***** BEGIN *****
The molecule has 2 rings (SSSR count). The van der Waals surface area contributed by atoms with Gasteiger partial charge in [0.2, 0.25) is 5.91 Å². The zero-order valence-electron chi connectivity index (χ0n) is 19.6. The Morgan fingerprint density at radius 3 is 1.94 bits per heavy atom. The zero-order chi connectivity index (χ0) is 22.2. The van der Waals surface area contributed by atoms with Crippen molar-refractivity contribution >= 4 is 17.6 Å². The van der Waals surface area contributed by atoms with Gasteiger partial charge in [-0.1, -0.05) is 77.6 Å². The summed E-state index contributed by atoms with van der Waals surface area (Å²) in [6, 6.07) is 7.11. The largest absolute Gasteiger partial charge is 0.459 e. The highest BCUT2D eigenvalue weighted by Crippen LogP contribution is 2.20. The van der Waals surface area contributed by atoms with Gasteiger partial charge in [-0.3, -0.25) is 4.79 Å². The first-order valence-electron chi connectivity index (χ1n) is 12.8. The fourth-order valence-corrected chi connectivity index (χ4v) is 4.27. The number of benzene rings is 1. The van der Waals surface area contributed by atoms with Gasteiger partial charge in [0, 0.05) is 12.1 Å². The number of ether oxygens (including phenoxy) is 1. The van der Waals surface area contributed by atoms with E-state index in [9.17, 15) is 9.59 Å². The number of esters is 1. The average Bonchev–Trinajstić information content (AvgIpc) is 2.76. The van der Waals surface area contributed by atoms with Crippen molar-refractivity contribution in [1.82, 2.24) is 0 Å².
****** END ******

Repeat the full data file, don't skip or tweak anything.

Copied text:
The molecule has 2 rings (SSSR count). The van der Waals surface area contributed by atoms with Gasteiger partial charge in [0.2, 0.25) is 5.91 Å². The zero-order valence-electron chi connectivity index (χ0n) is 19.6. The Morgan fingerprint density at radius 3 is 1.94 bits per heavy atom. The zero-order chi connectivity index (χ0) is 22.2. The van der Waals surface area contributed by atoms with Crippen molar-refractivity contribution >= 4 is 17.6 Å². The van der Waals surface area contributed by atoms with Gasteiger partial charge in [-0.1, -0.05) is 77.6 Å². The summed E-state index contributed by atoms with van der Waals surface area (Å²) in [6, 6.07) is 7.11. The largest absolute Gasteiger partial charge is 0.459 e. The highest BCUT2D eigenvalue weighted by Crippen LogP contribution is 2.20. The van der Waals surface area contributed by atoms with Gasteiger partial charge in [-0.3, -0.25) is 4.79 Å². The first-order valence-electron chi connectivity index (χ1n) is 12.8. The fourth-order valence-corrected chi connectivity index (χ4v) is 4.27. The number of benzene rings is 1. The van der Waals surface area contributed by atoms with Gasteiger partial charge in [0, 0.05) is 12.1 Å². The number of ether oxygens (including phenoxy) is 1. The van der Waals surface area contributed by atoms with E-state index in [9.17, 15) is 9.59 Å². The number of esters is 1. The average Bonchev–Trinajstić information content (AvgIpc) is 2.76. The van der Waals surface area contributed by atoms with Crippen molar-refractivity contribution in [1.82, 2.24) is 0 Å².